If a computer is not a member of a Windows 2000 domain or a Windows Server 2003 domain, it cannot retrieve IPSec policy from Active Directory. However, as Chapter 8 described, you can use the Netsh, Ipseccmd.exe, and Ipsecpol.exe command-line tools to create IPSec scripts. You can then include these scripts as startup scripts for each computer on your network. You can use Ipsecpol.exe only on computers running Windows 2000, Ipseccmd.exe only on computers running Windows XP, and the Netsh commands for IPSec only on computers running Windows Server 2003.
Although having three separate scripting tools for the three operating systems makes managing a typical network challenging, the three tools are similar in functionality. Although the exact parameters vary, each tool provides separate static and dynamic configuration modes and the ability to display existing IPSec configuration information. For each tool, the dynamic configuration mode changes the currently running IPSec settings, although static configuration mode changes the persistent configuration. In other words, dynamic configuration changes are lost after you restart your computer, but static configuration changes will remain.
Avoid scripting IPSec policies at all costs. I would make a different recommendation if Microsoft provided a single command-line interface that worked for all Windows operating systems, but, for now, it's just not worth the trouble.
Every organization I've worked with has to support several versions of Windows. So, if you want to script IPSec policies for your entire organization, you'll need to either create separate scripts for Windows Server 2003, Windows XP, and Windows 2000, or create a single complex script that contains commands for each of the scripting tools.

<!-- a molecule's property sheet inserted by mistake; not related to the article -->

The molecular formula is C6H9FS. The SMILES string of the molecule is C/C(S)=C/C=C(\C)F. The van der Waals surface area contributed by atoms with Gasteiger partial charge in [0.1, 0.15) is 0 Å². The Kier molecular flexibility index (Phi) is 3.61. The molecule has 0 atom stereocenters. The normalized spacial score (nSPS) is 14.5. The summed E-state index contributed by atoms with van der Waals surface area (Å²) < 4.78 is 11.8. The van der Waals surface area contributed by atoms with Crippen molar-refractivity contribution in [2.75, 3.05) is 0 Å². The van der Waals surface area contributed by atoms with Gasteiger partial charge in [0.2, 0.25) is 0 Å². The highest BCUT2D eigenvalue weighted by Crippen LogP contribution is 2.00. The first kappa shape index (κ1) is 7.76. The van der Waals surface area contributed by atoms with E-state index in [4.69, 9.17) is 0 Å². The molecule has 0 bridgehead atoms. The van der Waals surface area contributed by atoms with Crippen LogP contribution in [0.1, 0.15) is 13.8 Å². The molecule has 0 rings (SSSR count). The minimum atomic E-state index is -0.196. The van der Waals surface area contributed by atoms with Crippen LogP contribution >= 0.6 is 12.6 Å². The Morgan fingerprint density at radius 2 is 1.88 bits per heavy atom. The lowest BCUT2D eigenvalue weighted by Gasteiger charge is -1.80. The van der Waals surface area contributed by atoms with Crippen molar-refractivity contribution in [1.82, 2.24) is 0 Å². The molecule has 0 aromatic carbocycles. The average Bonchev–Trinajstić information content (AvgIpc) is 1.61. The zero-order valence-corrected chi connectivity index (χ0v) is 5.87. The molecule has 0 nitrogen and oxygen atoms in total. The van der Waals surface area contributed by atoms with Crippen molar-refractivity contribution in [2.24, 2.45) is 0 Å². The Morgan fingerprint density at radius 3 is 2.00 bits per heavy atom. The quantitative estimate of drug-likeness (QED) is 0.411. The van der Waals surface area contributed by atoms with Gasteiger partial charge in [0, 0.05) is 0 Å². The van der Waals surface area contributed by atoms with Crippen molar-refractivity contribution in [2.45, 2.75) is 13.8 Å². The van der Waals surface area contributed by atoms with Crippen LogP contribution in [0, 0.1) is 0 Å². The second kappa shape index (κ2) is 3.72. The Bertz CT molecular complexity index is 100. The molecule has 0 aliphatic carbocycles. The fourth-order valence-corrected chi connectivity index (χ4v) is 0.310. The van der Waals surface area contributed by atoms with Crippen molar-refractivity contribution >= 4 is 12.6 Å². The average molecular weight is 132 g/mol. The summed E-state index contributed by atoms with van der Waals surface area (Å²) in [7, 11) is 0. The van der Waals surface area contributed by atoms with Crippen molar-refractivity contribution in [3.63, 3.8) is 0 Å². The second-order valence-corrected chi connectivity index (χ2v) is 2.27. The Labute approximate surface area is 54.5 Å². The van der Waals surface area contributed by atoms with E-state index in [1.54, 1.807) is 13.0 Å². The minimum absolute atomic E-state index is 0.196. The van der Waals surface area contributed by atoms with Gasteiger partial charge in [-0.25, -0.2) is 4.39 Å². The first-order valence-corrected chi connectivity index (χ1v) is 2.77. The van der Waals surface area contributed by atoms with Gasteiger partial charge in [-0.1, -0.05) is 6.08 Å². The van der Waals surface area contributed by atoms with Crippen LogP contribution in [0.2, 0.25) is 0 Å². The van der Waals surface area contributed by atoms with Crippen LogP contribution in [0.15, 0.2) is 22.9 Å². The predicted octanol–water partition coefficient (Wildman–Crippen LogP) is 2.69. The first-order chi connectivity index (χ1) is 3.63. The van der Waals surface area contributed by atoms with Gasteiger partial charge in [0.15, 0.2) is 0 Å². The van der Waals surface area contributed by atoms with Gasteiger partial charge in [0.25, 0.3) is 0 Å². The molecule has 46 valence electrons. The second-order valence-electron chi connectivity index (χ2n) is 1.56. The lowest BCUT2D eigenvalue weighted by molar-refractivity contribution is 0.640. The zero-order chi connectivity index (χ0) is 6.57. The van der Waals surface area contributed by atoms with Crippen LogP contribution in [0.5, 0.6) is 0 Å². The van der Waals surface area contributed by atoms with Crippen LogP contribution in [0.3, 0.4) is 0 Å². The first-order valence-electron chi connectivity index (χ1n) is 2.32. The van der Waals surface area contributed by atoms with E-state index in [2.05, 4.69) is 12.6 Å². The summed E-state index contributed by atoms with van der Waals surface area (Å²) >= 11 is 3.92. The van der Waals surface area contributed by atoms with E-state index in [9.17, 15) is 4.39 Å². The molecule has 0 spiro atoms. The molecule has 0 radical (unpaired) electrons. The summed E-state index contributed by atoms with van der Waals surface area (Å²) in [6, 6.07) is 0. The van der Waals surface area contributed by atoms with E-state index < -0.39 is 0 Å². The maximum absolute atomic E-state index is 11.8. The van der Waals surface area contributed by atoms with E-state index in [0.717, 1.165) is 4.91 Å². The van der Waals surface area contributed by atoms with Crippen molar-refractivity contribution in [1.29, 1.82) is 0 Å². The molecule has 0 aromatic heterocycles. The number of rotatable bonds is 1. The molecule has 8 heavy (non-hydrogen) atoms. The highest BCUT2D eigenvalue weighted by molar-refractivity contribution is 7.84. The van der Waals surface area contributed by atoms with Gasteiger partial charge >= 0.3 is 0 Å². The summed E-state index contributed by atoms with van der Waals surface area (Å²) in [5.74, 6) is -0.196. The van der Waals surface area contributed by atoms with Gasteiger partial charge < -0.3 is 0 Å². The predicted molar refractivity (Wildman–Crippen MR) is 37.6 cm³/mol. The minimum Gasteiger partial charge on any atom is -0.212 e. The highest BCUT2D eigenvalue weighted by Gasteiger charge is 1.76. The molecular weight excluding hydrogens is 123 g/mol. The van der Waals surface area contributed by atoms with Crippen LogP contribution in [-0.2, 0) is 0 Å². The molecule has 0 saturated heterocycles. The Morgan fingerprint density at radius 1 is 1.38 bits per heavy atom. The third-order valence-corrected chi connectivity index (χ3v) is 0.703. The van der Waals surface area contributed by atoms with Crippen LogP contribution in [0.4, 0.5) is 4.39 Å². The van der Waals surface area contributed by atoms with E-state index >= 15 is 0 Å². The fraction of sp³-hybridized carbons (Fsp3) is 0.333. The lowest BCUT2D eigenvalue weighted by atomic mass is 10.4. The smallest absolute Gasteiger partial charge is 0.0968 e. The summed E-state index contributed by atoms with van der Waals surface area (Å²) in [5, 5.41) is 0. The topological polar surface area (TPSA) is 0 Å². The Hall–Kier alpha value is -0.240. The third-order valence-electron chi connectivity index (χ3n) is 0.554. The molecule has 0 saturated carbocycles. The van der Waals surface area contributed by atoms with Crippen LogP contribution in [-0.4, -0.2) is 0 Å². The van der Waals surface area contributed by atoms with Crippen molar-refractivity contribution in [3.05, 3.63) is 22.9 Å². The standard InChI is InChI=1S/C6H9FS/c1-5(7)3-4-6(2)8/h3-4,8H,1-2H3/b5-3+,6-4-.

I'm glad Microsoft integrated IPSec functionality into Netsh, but I wish Microsoft would provide a single scripting interface for all supported Windows platforms. Scripting IPSec would be much more practical if the Netsh IPSec extensions were available for previous versions of Windows (perhaps in a feature pack), or if Windows Server 2003 were backwards-compatible with IPSecCmd and IPSecPol. Help, Microsoft!
In the meantime, if you must use IPSec scripting with Active Directory, you'll have to create separate GPOs for each version of Windows and use Windows Management Instrumentation (WMI) filtering to deploy separate logon scripts to different platforms. Or you could create a single script that incorporates each of the three different IPSec scripting tools. That script would look something like this:
Netsh IPSec static add ... Netsh IPSec static add ... Netsh IPSec static add ... IPSecCmd ... IPSecPol ...
Sure, several of the commands won't work on any given version of Windows, but Windows will simply show an error that you can ignore. Besides being sloppy, the biggest drawback to this approach is that it's error prone. You have to know three separate scripting tools, and every time you make a change to IPSec policy, you need to update the commands for each of the tools.
To script the creation of IPSec policy on computers running Windows Server 2003, use the Netsh IPSec commands. There are two ways to do this: use the Netsh ipsec static add command to add IP filters, rules, and IPSec policies, or use the Netsh ipsec static importpolicy command to import a saved IPSec policy.
The simplest way to populate a list of IP security policies on a computer using a script is, ironically, to use a graphical tool. First, create the policies using the IP Security Policy Management snap-in. Then export the policies to a file. Finally, create a script that imports the policies on the destination Windows Server 2003-based computers by using the Netsh command-line tool. In this way, you can centrally manage the IPSec policies in your organization by exporting policies used by all computers to a central file server. Then distribute startup scripts that import the IP security policies, and assign one of the policies. Exercise 2 at the end of this lesson takes you through the process of exporting an IPSec policy and then importing it by using Netsh.
You can also create IPSec policies directly from the command line, without ever relying on graphical tools. The Netsh ipsec static add filteraction command can be used to create new filter actions. The Netsh ipsec static add filter and Netsh ipsec static add filterlist commands are used to create IP filters and IP filter lists. The Netsh ipsec static add policy command creates new policies, which can be immediately assigned. Finally, use the Netsh ipsec static add rule command to add rules to a policy by specifying IP filter lists and filter actions.
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